Indonesia mulls making quake areas mass graves


Australia is providing additional support to Indonesia in the wake of the devastating natural disaster and tsunami which struck Sulawesi on 28 September. Countries including the UK, US, Australia, India and Japan have sent in millions of dollars worth of aid, but food and water remain in short supply, and the Red Cross said it had treated around 1,800 people in its clinics.

He said on local television that survivors in the outlying villages in Petobo, Balaroa and Jono Oge could be relocated and monuments be built in the areas, which now look like wastelands, to remember the victims interred there.

Security minister Wiranto, who like many Indonesians goes by one name, said eventually the worst-hit areas would have to be declared mass graves and left untouched.

The spokesman estimated that 5,000 people could still be missing in Baleroa and Petobo, which had been badly hit by soil liquefaction - a process where the soil becomes saturated with water, causing it to erupt into torrents that topple buildings.

"There was a palpable sense of relief from the evacuees when they got into our Herc", he said.

Adam Switzer, a tsunami expert at the Earth Observatory of Singapore, said from evidence so far it appeared the tsunami in Palu was generated by a submarine landslide, something most warning systems would not pick up.

Balaroa was one of the areas hardest hit by the September 28 magnitude 7.5 quake, which threw homes in the neighborhood tens of meters and left cars upright or perched on eruptions of concrete and asphalt.

The tragic fallout of a fatal quake and tsunami in Indonesia has left more than 5,000 missing while the death toll has reached 1,763.

He provided the updated figure Sunday at a news conference in Jakarta. Relief aid started arriving in the more remote areas of Sulawesi Island.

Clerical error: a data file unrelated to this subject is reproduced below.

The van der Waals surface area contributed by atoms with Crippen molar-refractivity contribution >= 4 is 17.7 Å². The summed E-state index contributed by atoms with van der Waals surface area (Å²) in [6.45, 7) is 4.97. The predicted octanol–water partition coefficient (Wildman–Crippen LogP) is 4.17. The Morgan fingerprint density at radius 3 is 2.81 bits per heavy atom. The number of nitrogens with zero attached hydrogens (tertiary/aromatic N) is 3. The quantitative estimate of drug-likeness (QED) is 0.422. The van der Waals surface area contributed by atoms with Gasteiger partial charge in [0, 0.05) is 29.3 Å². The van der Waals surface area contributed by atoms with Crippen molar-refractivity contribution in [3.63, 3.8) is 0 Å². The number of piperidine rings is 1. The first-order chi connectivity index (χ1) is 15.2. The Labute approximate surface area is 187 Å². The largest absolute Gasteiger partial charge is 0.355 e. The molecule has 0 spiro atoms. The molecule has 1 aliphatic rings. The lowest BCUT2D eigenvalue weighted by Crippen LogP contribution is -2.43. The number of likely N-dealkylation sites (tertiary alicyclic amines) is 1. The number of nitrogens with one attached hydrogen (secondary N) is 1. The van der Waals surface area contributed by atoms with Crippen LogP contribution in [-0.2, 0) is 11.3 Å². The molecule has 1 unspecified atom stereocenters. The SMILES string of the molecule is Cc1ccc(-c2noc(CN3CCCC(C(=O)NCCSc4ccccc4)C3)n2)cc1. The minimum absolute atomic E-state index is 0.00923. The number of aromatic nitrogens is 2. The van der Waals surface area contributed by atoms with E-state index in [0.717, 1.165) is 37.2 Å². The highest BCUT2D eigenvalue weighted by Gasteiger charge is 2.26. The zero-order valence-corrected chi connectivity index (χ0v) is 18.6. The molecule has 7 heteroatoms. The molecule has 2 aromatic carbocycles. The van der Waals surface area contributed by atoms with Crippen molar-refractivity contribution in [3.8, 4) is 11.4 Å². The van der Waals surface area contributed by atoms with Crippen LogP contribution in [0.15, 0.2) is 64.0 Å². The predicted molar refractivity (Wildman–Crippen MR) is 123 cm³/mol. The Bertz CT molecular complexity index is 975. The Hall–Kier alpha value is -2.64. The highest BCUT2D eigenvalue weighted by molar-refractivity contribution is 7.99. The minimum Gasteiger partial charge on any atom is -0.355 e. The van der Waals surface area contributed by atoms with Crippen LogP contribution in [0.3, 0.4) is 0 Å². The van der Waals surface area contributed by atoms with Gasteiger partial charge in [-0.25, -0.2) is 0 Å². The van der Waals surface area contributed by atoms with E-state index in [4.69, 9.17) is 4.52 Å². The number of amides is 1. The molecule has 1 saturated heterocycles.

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Muhlis, whose uncle was still missing in Balaroa, said the missing and dead should be honoured respectfully.

"We don't want the community to be relocated to such unsafe places", he said.

Frustrated French rescuers resumed their search at the Mercure Hotel in Palu on Friday but failed to detect the possible sign of life that was picked up by their sensors a day earlier.

"Indonesia is in the Ring of Fire (home to 75% of the world's volcanoes and 70% of its earthquakes) so earthquakes and tsunamis are not unusual".

"I don't want her to feel like her father never tried to find her".

The disaster struck part of Sulawesi two weeks ago, leaving at least 1,754 dead and another 2,549 injured. With nearly no effort he unearths the body of a long-haired lady buried in mud. The archipelago sees frequent earthquakes and occasional tsunamis.

"We are so relieved to be alive but sad because so many of our congregation died", said Dewi Febriani, a 26-year-old economics student, after a service in a tent set up outside her damaged church.

Communities in the south of Palu were particularly hard hit. Many of lie buried in the mud.

Almost a week after a magnitude 7.5 quake spawned a deadly tsunami on Indonesia's island of Sulawesi, countless people have yet to find their loved ones _ both survivors and the dead.